Decades before the infamous Salem witch trials began, there were witch trials and executions here in Connecticut. In fact, the first witch-hanging in all the English colonies happened in 1647 when Alse Young was hanged in Hartford.
Now, there is a movement to have her, and those who were convicted, exonerated by the state.
The first hanging was 32-year-old Young, of Hartford. She was the inspiration for the book “One of Windsor.” Author Beth Caruso is now helping lead a movement to have Young and others exonerated.
“These people, if you hear the specific stories of why they were accused, I mean it’s just ridiculous,” Caruso said.
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Caruso has researched Connecticut’s witch trials and explains Young was suspected of witchcraft when a wave of deadly influenza swept through Windsor in 1647.
“There were many, many children that died, and coincidentally several right next-door to Alice Young, while her own daughter lived,” Caruso said.
Suspicion led to execution. Just as it did for Farmington’s Mary Barnes, who was hanged in 1662. The ninth generational great granddaughters of Barnes and Young say witch-related convictions were unjust.
“If you walked into someone’s barn and their cider went sour, they accused you of being a witch,” said Rosemary Lang, the ninth generation great granddaughter of Mary Barnes.
Susan Bailey, Young’s ninth generation great granddaughter, agrees.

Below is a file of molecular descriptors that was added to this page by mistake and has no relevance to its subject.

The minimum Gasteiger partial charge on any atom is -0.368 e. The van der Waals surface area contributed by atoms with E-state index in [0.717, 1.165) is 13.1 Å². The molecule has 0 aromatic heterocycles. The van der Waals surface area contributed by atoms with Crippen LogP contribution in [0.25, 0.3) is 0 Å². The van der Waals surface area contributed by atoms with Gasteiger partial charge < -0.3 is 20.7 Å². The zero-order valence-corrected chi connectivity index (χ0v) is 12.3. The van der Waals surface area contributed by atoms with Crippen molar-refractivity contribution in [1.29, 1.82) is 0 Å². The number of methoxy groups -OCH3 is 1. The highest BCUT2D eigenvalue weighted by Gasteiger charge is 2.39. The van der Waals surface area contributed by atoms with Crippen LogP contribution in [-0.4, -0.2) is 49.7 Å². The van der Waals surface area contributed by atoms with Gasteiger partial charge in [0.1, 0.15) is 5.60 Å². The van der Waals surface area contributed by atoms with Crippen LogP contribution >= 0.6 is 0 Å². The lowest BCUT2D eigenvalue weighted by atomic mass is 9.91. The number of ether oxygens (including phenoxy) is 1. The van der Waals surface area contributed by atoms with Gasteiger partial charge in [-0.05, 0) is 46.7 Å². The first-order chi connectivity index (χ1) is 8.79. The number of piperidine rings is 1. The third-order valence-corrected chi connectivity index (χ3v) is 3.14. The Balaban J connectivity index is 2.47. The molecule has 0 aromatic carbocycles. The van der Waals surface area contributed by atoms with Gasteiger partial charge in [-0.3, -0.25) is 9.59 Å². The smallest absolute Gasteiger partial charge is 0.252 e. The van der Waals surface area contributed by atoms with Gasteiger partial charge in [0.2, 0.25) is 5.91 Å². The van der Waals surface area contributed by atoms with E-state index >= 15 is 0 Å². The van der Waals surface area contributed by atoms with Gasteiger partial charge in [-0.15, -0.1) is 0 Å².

“There was so much misunderstanding then about disease and everything was blamed on the supernatural,” Bailey said.
All of Connecticut’s witch hangings happened before even the first of the infamous Salem witch trials. They started in 1692.
Now, nearly four centuries later, State Representative Jane Garibay, who was contacted by Caruso, who is her constituent, is trying to clear people’s names for their families.
“It’s their history. It’s their background,” Garibay said, explaining that she is aiming to bring those families peace.
Exonerations have already happened in New Hampshire, Virginia and Massachusetts. That includes all involved in the Salem trials.
Alse Young preceded all of those and now her family is hoping the latest movement brings modern justice.
“To exonerate them will go a long way toward bringing peace to the descendants who, I’m sure feel the way I do, that it was just a terrible wrong,” Bailey said.
This is not the first time exoneration has been explored by the state. In 2009, former state senator Paul Doyle led a similar push, though unsuccessfully.
“At the time, there really wasn’t too much support for it at the state capitol. There was, I hate to say it, a little chuckle and not a lot of support,” Doyle said.
Doyle said today’s climate is different and a may provide the movement more fertile ground - something that gives supporters inspiration.
“I’ve never seen such energy behind it,” Caruso said. “So, I’m very hopeful.”
Garibay is very early in the process and said she is still gathering information before determining exactly how to proceed.